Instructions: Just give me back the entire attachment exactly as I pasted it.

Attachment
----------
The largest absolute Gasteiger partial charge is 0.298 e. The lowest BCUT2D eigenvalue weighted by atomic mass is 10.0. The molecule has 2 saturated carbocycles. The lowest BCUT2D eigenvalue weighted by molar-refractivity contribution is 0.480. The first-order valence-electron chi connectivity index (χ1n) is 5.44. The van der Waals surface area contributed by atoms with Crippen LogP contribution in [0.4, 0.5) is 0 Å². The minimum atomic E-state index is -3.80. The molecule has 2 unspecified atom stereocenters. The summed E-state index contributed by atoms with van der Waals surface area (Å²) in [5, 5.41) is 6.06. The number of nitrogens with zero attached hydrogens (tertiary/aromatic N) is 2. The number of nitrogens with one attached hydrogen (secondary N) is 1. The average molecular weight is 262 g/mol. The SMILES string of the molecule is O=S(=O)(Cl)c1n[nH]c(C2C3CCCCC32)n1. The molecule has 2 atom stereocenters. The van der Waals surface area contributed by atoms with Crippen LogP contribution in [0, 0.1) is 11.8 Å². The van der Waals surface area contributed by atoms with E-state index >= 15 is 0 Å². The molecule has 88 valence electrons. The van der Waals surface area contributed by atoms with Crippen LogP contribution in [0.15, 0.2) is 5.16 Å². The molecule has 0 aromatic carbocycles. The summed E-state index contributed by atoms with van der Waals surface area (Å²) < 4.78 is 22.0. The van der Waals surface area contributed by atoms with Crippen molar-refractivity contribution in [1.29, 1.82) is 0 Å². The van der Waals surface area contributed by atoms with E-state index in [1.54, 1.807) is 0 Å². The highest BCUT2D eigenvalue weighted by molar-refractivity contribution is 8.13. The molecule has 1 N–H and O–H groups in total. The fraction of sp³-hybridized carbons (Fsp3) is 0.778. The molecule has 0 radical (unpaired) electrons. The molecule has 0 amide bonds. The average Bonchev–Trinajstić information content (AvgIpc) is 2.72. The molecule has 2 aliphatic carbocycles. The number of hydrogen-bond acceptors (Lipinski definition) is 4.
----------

The largest absolute Gasteiger partial charge is 0.298 e. The lowest BCUT2D eigenvalue weighted by atomic mass is 10.0. The molecule has 2 saturated carbocycles. The lowest BCUT2D eigenvalue weighted by molar-refractivity contribution is 0.480. The first-order valence-electron chi connectivity index (χ1n) is 5.44. The van der Waals surface area contributed by atoms with Crippen LogP contribution in [0.4, 0.5) is 0 Å². The minimum atomic E-state index is -3.80. The molecule has 2 unspecified atom stereocenters. The summed E-state index contributed by atoms with van der Waals surface area (Å²) in [5, 5.41) is 6.06. The number of nitrogens with zero attached hydrogens (tertiary/aromatic N) is 2. The number of nitrogens with one attached hydrogen (secondary N) is 1. The average molecular weight is 262 g/mol. The SMILES string of the molecule is O=S(=O)(Cl)c1n[nH]c(C2C3CCCCC32)n1. The molecule has 2 atom stereocenters. The van der Waals surface area contributed by atoms with Crippen LogP contribution in [0, 0.1) is 11.8 Å². The van der Waals surface area contributed by atoms with E-state index >= 15 is 0 Å². The molecule has 88 valence electrons. The van der Waals surface area contributed by atoms with Crippen LogP contribution in [0.15, 0.2) is 5.16 Å². The molecule has 0 aromatic carbocycles. The summed E-state index contributed by atoms with van der Waals surface area (Å²) < 4.78 is 22.0. The van der Waals surface area contributed by atoms with Crippen molar-refractivity contribution in [1.29, 1.82) is 0 Å². The van der Waals surface area contributed by atoms with E-state index in [1.54, 1.807) is 0 Å². The highest BCUT2D eigenvalue weighted by molar-refractivity contribution is 8.13. The molecule has 1 N–H and O–H groups in total. The fraction of sp³-hybridized carbons (Fsp3) is 0.778. The molecule has 0 radical (unpaired) electrons. The molecule has 0 amide bonds. The average Bonchev–Trinajstić information content (AvgIpc) is 2.72. The molecule has 2 aliphatic carbocycles. The number of hydrogen-bond acceptors (Lipinski definition) is 4.